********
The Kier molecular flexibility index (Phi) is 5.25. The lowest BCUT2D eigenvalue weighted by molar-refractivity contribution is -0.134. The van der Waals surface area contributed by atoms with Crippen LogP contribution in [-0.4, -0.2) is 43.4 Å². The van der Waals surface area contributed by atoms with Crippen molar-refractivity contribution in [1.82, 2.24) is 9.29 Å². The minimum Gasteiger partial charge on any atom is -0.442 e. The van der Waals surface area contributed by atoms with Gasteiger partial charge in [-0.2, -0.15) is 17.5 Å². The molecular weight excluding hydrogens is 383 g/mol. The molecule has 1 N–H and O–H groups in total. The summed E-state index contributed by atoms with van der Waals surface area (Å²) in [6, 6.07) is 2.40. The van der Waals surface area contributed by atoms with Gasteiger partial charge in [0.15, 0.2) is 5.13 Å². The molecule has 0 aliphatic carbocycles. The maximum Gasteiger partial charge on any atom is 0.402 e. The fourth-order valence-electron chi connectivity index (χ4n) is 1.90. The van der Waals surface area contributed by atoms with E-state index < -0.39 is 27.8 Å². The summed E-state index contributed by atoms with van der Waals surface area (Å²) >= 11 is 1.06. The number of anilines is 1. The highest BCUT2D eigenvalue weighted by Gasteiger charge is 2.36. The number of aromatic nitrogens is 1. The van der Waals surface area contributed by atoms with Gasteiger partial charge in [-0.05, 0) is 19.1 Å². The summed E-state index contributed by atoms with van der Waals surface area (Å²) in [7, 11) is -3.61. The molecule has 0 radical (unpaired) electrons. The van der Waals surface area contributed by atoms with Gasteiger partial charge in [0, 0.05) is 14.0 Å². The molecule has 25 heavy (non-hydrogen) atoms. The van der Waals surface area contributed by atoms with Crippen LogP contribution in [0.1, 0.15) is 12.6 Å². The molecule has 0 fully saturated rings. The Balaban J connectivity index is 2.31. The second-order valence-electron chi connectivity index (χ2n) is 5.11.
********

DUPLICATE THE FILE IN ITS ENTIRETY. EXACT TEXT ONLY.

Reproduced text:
The Kier molecular flexibility index (Phi) is 5.25. The lowest BCUT2D eigenvalue weighted by molar-refractivity contribution is -0.134. The van der Waals surface area contributed by atoms with Crippen LogP contribution in [-0.4, -0.2) is 43.4 Å². The van der Waals surface area contributed by atoms with Crippen molar-refractivity contribution in [1.82, 2.24) is 9.29 Å². The minimum Gasteiger partial charge on any atom is -0.442 e. The van der Waals surface area contributed by atoms with Gasteiger partial charge in [-0.2, -0.15) is 17.5 Å². The molecular weight excluding hydrogens is 383 g/mol. The molecule has 1 N–H and O–H groups in total. The summed E-state index contributed by atoms with van der Waals surface area (Å²) in [6, 6.07) is 2.40. The van der Waals surface area contributed by atoms with Gasteiger partial charge in [0.15, 0.2) is 5.13 Å². The molecule has 0 aliphatic carbocycles. The maximum Gasteiger partial charge on any atom is 0.402 e. The fourth-order valence-electron chi connectivity index (χ4n) is 1.90. The van der Waals surface area contributed by atoms with E-state index < -0.39 is 27.8 Å². The summed E-state index contributed by atoms with van der Waals surface area (Å²) >= 11 is 1.06. The number of anilines is 1. The highest BCUT2D eigenvalue weighted by Gasteiger charge is 2.36. The number of aromatic nitrogens is 1. The van der Waals surface area contributed by atoms with Gasteiger partial charge in [-0.05, 0) is 19.1 Å². The summed E-state index contributed by atoms with van der Waals surface area (Å²) in [7, 11) is -3.61. The molecule has 0 radical (unpaired) electrons. The van der Waals surface area contributed by atoms with Gasteiger partial charge in [0, 0.05) is 14.0 Å². The molecule has 25 heavy (non-hydrogen) atoms. The van der Waals surface area contributed by atoms with Crippen LogP contribution in [0.1, 0.15) is 12.6 Å². The molecule has 0 fully saturated rings. The Balaban J connectivity index is 2.31. The second-order valence-electron chi connectivity index (χ2n) is 5.11.